On Wednesday evening, 10th June, HLN’s Women in Agriculture (WiA) network hosted “Wool Power 2015”, an event looking to develop skills, learn from industry leaders and celebrate women in the wool industry. Fifty girls, women and men from the district — coming from far away as Hay and Leeton — enjoyed a lovely dinner at J&Bs Café and a range of insightful and professional speakers.
The night opened with an interactive “Jobs for the Girls” session led by Jenni Turner (Fox & Lillie Rural) and Fiona Raleigh (TAFE Cootamundra). The two ladies presented an inspiring workshop focusing on careers for young women in the industry, sharing their own stories as well as their in-depth technical knowledge.
The keynote speaker, Vicky Geddes, was a highlight of the night for many attendees, particularly the university students attending from Charles Sturt University, who were inspired by her business approach, innovative and analytical approach to her Merino enterprise. Vicky stated that her “science background drives a thirst for information and new technology, with all decisions based on critical thinking and evidence based practice change”. All appreciated her openness and insight into how she runs her business.
Hayley Olsson, a dynamic young filmmaker originally from Goulburn, shared with us via video link her story of “Project Warm Heart”. With the help of the Australian farming community, Hayley collected funds and wool to produce a large quantity of blankets that were distributed to the homeless in Sydney. Hayley hoped that through telling her story “that many young women will feel that their skill set and their love of the wool industry can be combined to produce something that will not only contribute to the industry, but empower other women.”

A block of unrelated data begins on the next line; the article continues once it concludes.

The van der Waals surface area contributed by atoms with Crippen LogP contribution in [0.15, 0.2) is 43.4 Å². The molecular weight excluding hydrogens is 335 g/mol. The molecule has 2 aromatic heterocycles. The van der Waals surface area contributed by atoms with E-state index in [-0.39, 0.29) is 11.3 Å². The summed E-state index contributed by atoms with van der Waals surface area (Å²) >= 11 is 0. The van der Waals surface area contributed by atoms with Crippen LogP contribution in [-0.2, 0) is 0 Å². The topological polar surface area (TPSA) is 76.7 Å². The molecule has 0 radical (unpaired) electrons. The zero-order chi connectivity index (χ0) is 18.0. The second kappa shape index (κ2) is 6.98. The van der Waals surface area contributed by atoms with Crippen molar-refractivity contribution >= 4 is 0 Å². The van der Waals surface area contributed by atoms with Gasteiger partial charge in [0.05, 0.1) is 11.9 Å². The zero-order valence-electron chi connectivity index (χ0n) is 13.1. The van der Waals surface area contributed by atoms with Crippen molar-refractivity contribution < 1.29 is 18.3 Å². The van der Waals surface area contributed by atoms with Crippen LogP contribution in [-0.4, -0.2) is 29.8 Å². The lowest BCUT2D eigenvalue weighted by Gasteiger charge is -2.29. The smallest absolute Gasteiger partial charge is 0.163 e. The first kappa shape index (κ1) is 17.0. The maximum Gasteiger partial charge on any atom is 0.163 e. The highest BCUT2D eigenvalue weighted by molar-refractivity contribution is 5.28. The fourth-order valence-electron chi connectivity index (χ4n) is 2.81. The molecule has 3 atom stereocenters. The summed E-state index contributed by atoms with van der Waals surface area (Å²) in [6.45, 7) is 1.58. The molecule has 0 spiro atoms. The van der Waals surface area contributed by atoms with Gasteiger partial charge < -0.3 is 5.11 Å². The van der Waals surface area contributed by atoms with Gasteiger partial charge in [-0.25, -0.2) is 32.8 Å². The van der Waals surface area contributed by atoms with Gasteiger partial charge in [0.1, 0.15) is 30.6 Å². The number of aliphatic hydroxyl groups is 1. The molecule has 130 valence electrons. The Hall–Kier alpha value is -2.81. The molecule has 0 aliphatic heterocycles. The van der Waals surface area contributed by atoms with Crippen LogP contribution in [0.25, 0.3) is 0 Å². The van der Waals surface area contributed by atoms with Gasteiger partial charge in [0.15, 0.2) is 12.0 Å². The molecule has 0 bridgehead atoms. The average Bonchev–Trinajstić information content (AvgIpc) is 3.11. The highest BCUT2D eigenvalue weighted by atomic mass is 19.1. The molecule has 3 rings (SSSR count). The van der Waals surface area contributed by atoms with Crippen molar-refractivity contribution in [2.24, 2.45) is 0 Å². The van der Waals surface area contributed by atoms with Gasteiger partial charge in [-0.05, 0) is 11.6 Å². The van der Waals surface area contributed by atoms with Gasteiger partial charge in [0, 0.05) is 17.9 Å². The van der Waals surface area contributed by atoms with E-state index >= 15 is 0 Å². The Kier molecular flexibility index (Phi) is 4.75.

The night finished with an expert panel with Karen Mills (Kardinia Dohne Merino Stud), Andrew Woods (Independent Commodity Services/Mecardo), Jenni Turner and Fiona Rayleigh. The audience heard about key market movements in wool, innovation on farm, crossbreeding Merino’s, transparency, accountability and education in the wool industry. It was a diverse and stimulating discussion with something for everyone.
Feedback from attendees was extremely positive; one attendee stated, “It was a great night, very social and full of facts and information. Everything was great,” and another reported that “I think it was a professional, well-conducted evening with some very experienced and interesting leaders passionate about what they do — great night!”
HLN would like to acknowledge the assistance of Border Trust and the YWCA Albury Wodonga Young Women Leading Change Grant Program for their valuable contribution to this project. It is wonderful to see so many different generations of women, all passionate about agriculture and wool, coming together at the event.
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